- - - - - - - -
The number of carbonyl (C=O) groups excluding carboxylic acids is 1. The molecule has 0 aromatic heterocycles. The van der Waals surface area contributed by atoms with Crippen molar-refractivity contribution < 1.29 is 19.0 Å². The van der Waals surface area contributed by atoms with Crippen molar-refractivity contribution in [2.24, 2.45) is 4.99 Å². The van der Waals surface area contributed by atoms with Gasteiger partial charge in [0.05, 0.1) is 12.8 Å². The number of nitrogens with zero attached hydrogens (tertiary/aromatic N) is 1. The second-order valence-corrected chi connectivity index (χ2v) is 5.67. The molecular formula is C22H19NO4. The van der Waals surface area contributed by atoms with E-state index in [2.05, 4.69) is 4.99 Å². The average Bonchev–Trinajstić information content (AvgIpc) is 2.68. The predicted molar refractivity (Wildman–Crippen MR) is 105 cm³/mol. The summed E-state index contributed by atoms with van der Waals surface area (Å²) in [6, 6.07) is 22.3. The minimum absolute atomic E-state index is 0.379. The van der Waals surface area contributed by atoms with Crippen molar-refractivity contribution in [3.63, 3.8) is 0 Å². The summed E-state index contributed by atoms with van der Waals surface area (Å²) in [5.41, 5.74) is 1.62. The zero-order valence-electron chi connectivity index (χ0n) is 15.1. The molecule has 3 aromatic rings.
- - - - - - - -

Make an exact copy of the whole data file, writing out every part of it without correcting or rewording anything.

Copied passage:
The number of carbonyl (C=O) groups excluding carboxylic acids is 1. The molecule has 0 aromatic heterocycles. The van der Waals surface area contributed by atoms with Crippen molar-refractivity contribution < 1.29 is 19.0 Å². The van der Waals surface area contributed by atoms with Crippen molar-refractivity contribution in [2.24, 2.45) is 4.99 Å². The van der Waals surface area contributed by atoms with Gasteiger partial charge in [0.05, 0.1) is 12.8 Å². The number of nitrogens with zero attached hydrogens (tertiary/aromatic N) is 1. The second-order valence-corrected chi connectivity index (χ2v) is 5.67. The molecular formula is C22H19NO4. The van der Waals surface area contributed by atoms with E-state index in [2.05, 4.69) is 4.99 Å². The average Bonchev–Trinajstić information content (AvgIpc) is 2.68. The predicted molar refractivity (Wildman–Crippen MR) is 105 cm³/mol. The summed E-state index contributed by atoms with van der Waals surface area (Å²) in [6, 6.07) is 22.3. The minimum absolute atomic E-state index is 0.379. The van der Waals surface area contributed by atoms with Crippen molar-refractivity contribution in [3.63, 3.8) is 0 Å². The summed E-state index contributed by atoms with van der Waals surface area (Å²) in [5.41, 5.74) is 1.62. The zero-order valence-electron chi connectivity index (χ0n) is 15.1. The molecule has 3 aromatic rings.